Oak Bay will throw some financial support behind the Urban Wildlife Stewardship Society with a grant of $5,000.
UWSS came to council Monday night seeking a $10,000 grant for its Deer Plan Oak Bay – a capture-vaccinate-tag-release pilot project planned for the fall. They also hope to create a scientific deer population inventory and a better understanding of urban deer ecology and population dynamics.
“We’re asking you to bring it down to science,” said Kristy Kilpatrick, UWSS vice-president. “If we bring it down to science, that will mitigate [emotion].”
The society formed in the wake of a regional deer management strategy that included a controversial cull of 11 animals in Oak Bay. Members outlined for council the plans to utilize advice and training from its own Scientific Advisory Group, the provincial veterinarian and field experience of consultant, TerraMar Environmental Research.
They’ve secured 25 doses of the immuno-contraceptive SpayVac and submitted an application to the province for a permit to treat up to 25 deer. The provincial offering, similarly offered to Oak Bay during its cull, is equipment and technical advice for the society’s project planned for this fall. UWSS plans to use modified Clover traps as Oak Bay did during the culling process.
They expect to apply this week for the federal permit to administer SpayVac – which must be done as a study, as it’s an experimental drug.
During Monday’s meeting, Coun. Tara Ney noted that the information council was given in the past, was contraception would also require a cull in order to be effective.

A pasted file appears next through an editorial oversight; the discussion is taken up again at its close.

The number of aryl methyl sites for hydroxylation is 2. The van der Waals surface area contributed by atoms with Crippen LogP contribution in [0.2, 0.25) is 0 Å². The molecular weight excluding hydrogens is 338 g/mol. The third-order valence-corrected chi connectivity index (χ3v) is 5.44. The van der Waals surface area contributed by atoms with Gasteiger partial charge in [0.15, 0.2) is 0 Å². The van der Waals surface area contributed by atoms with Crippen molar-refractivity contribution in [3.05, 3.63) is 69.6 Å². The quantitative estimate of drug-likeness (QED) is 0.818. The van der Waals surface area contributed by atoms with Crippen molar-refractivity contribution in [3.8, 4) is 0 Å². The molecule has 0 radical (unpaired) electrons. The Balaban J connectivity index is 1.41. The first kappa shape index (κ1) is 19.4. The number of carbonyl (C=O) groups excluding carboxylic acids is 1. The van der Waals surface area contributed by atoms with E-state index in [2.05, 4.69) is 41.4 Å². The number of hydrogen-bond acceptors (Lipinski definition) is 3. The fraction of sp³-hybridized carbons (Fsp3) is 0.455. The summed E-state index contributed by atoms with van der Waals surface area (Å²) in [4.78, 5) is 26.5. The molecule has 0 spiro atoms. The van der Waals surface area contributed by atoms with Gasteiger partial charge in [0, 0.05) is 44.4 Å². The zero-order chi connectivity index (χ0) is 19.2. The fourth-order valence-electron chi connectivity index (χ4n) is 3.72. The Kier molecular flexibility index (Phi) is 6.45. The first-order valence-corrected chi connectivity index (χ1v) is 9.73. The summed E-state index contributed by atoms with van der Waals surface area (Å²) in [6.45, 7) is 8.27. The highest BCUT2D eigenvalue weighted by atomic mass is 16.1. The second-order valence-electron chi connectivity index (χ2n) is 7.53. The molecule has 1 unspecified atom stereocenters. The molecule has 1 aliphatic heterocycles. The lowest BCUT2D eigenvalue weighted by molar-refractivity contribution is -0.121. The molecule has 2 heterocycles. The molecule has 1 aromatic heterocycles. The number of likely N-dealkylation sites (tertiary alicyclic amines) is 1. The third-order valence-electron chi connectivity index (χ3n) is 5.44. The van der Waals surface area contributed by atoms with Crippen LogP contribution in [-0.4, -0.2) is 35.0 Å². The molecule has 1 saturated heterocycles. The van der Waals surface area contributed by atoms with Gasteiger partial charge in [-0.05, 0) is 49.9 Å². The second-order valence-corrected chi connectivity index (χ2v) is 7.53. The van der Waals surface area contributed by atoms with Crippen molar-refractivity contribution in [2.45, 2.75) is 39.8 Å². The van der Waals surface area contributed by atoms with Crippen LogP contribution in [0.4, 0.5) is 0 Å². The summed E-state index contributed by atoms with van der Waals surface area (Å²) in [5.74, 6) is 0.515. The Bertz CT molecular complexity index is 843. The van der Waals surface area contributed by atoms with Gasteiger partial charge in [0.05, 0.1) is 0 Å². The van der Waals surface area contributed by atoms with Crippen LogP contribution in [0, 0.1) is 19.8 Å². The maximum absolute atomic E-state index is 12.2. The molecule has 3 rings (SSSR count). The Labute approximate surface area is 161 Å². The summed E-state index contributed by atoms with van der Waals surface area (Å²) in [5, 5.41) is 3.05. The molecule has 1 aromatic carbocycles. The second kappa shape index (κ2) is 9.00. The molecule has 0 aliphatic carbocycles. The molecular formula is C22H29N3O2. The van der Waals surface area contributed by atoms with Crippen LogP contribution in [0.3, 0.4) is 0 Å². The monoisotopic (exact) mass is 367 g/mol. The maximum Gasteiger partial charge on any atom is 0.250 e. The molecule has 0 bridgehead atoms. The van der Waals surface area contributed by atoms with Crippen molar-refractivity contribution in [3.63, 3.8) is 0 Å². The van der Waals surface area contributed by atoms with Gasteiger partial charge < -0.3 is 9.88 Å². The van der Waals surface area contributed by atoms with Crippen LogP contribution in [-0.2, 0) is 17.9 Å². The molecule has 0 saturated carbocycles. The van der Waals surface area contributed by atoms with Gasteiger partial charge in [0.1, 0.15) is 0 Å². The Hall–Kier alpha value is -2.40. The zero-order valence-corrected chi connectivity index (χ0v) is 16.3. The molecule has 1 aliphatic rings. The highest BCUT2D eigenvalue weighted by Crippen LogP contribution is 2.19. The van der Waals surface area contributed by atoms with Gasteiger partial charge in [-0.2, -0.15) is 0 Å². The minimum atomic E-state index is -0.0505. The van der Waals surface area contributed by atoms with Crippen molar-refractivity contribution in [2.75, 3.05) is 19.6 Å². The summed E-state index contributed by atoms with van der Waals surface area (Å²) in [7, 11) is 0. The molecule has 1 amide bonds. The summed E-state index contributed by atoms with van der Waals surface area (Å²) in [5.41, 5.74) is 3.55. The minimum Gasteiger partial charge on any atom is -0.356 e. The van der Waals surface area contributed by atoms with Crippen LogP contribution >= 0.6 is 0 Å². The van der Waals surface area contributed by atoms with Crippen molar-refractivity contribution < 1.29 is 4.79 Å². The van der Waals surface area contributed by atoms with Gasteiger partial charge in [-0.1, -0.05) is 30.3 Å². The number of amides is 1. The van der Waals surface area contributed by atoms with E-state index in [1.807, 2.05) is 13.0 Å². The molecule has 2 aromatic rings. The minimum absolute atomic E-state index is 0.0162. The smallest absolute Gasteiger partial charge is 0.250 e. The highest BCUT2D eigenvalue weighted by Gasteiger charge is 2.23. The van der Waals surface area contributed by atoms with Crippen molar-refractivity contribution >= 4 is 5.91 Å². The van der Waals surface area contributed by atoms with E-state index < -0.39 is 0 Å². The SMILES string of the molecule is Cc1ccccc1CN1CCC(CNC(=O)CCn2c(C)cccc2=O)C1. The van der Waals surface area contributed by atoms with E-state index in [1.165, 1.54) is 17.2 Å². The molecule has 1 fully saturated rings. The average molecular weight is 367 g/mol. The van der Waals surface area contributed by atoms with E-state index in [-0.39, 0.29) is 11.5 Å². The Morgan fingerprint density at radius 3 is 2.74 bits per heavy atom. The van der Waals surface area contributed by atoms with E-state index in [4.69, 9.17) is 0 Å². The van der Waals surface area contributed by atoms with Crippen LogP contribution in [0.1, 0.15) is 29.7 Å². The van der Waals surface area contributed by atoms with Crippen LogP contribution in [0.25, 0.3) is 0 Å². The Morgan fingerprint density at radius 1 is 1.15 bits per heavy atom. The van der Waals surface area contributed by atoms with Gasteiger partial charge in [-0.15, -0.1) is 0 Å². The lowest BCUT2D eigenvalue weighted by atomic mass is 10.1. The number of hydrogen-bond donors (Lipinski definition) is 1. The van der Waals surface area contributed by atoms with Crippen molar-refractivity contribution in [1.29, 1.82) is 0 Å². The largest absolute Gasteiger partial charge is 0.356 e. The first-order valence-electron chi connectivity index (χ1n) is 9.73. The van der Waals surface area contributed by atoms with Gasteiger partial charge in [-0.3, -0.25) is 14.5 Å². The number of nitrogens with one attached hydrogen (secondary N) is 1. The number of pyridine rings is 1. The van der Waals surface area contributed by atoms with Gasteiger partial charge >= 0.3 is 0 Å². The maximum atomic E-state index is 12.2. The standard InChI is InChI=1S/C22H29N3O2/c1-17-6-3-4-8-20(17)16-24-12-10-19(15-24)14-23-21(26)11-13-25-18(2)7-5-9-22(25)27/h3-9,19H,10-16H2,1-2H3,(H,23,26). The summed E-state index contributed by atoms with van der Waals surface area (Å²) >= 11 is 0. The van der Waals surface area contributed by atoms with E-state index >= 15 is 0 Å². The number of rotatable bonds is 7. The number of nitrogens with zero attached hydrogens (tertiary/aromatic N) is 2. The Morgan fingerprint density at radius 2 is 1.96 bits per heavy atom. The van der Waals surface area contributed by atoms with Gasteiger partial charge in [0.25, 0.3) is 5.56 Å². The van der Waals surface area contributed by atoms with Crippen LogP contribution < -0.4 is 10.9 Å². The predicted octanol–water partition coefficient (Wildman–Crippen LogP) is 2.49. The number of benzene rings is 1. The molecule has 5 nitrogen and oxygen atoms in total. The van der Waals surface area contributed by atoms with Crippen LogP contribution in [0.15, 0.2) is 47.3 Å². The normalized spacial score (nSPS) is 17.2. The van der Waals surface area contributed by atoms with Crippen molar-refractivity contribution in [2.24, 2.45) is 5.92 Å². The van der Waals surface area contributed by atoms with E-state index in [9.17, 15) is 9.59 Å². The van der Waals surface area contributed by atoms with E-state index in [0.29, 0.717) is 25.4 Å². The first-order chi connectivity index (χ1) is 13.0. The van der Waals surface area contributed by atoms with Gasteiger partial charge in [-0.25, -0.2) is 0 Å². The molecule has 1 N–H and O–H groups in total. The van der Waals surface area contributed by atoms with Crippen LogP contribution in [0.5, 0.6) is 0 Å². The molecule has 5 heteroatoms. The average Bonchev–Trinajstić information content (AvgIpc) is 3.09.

It makes sense, both UWSS president Bryan Gates and Kilpatrick told council, to build on the cull already done last fall as part of the regional deer management strategy.
“You’ve done the cull, we can do the SpayVac,” Gates said. “No one knows what percentage of the females have to be treated to start reduction.”
To fund the roughly $60,000-budget Deer Plan Oak Bay, UWSS sought $10,000 from Oak Bay, and plans to seek $25,000 from the Capital Regional District and fundraise $15,000.
Oak Bay however, only has $9,000 remaining in its coffers for grants-in-aid and wound up offering $5,000 in two installments.
“I hear our community wants something done,” said Ney, who crafted a series of motions that finally came to fruition late in the evening.
After hours of back-and-forth discussion, Ney threw a motion on the table for the $10,000, with stipulations that the society appease staff concerns, get the permits and get regional support.
“What I would feel most comfortable with … would be to say reduce the amount to $5,000 but give it to them based on them receiving the funding from the CRD,” said Coun. Hazel Braithwaite. “I would still like to see some of the education part go on and the count go on.”
After further conversation and fine-tuning, Ney’s motion failed. She offered a compromise of $5,000, subject to the permits being in place, which also failed.
Coun. Eric Zhelka suggested the successful motion to halve the funds, with $2,500 now and the remainder once permits are in place.
“I think it’s a reasonable balance on this one,” said Coun. Kevin Murdoch, acting mayor in Mayor Nils Jensen’s absence. “I do believe we do have a serious deer problem in Oak Bay and I think that every year we delay doing something we risk an enormous amount of cost.”